Prevention of Violence Against Children
VAC prevention program was started in 2015. The objective of the program is “Children and Adolescents live in secure and enabling environments free from violence in homes, schools and the community”. The program therefore focuses on prevention of violence against children by enhancing parenting skills and practices, improving spousal relationships as well as increasing household income; working with schools to create safe school environments that enable children to access and remain in schools as well as supporting communities to address negative norms and values that perpetuate violence against children .
The program provides grants and technical support to Community Organisations in clusters within one geographical placed area. The grants starts with the planning and learning grant for six months and latter followed by a long term grant as explained in Our Grant Making.
The PVAC program is built on learning and walking together with partners through regular joint reflections meetings among other opportunities.
Importance of Childhood
Childhood is a period of intense brain development. The capabilities that children develop during this period of growth lay the foundation for school achievement, economic self-sufficiency, responsible adult behavior and lifelong health. As a result, the experiences in childhood have lifelong consequences.
Children’s growth and development is fully dependent on the adults who shape their daily lives, shaped by the environment of relationships they encounter at home, at school, and in the community. That dependence on the adults around them makes them vulnerable to both the good and the bad that comes about as adults make choices and decisions as well as take actions that affect their lives. When the relationships around children provide a safe, stable, and nurturing environment, children are more likely to thrive intellectually, emotionally, and physically.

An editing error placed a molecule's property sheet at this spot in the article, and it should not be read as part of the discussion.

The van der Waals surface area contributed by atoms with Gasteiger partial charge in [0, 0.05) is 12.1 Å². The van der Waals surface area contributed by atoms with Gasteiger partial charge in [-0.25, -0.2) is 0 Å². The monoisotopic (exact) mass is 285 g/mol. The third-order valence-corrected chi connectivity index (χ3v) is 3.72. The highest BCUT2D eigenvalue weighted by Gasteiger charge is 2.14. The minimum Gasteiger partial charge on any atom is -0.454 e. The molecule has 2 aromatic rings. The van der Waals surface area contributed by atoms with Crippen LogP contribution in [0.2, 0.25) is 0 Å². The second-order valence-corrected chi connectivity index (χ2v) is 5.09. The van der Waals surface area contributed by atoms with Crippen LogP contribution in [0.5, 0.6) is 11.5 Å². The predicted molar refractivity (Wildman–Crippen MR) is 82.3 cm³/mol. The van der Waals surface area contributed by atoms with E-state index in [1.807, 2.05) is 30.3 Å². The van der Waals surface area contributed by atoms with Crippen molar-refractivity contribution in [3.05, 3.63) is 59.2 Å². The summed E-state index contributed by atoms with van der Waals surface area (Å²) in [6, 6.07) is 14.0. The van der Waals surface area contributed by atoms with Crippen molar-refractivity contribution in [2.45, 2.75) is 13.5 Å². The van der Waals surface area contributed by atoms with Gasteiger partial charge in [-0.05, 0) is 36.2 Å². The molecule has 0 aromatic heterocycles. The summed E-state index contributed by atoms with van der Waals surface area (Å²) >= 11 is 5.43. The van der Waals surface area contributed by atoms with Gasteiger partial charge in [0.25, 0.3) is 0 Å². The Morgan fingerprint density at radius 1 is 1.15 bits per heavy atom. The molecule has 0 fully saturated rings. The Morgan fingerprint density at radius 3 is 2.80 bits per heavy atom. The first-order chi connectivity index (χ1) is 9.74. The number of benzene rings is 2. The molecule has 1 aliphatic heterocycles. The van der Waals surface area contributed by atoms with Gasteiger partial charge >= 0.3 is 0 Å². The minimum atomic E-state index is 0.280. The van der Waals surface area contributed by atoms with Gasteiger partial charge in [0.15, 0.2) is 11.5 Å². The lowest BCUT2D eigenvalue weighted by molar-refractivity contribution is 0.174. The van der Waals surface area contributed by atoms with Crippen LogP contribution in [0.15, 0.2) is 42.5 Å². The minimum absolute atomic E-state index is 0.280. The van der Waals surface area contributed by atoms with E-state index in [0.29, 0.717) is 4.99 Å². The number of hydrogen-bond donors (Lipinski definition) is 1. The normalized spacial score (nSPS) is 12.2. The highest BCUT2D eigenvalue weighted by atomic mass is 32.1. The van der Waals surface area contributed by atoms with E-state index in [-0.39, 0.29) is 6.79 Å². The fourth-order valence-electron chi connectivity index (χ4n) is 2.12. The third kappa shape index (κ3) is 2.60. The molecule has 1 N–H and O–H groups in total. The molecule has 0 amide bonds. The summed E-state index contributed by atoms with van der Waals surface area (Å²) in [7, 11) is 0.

Violence against Children
Unfortunately for too many children the environment of relationships is unsafe, unstable, and abusive. Through research and brain science we know that the impact of that violence is not limited to the time when a child experiences fear, physical harm, and pain, it has lifelong consequences.
Program Framework: Building up Protective Factors
The prevailing framework for understanding violence against children is the socio-ecological model, which states that violence emerges from the interplay of multiple interacting factors at different levels of the social ecology (Heise, 1998, Jewkes, Flood and Lang, 2014; Solotaroff and Pande, 2014).
While violence is not caused by poverty and inequality or injustice, these factors create the conditions for violence. The risks are further compounded by social norms that uphold violence as an acceptable manner for expressing control and power or as an approach for imposing discipline.
This framework has been used to help illustrative the multiple risk factors cross individual, relationship, family, community and societal levels. We also know from research that more often than not, children experience violence at the hands of the people that they know, love, and trust.
Responding to the root causes of violence: Ultimately, in order to foster a genuine transformation, all we do (say, learn and teach) must be rooted deeply in the realities of children’s lived experience, understanding the systems and structures that put children at risk of violence and working to enhance those that protect them from violence. To do this, we will begin by prioritising spaces of where our partners can deeply listen and more fully understand how these forces play out and how they can be effectively disrupt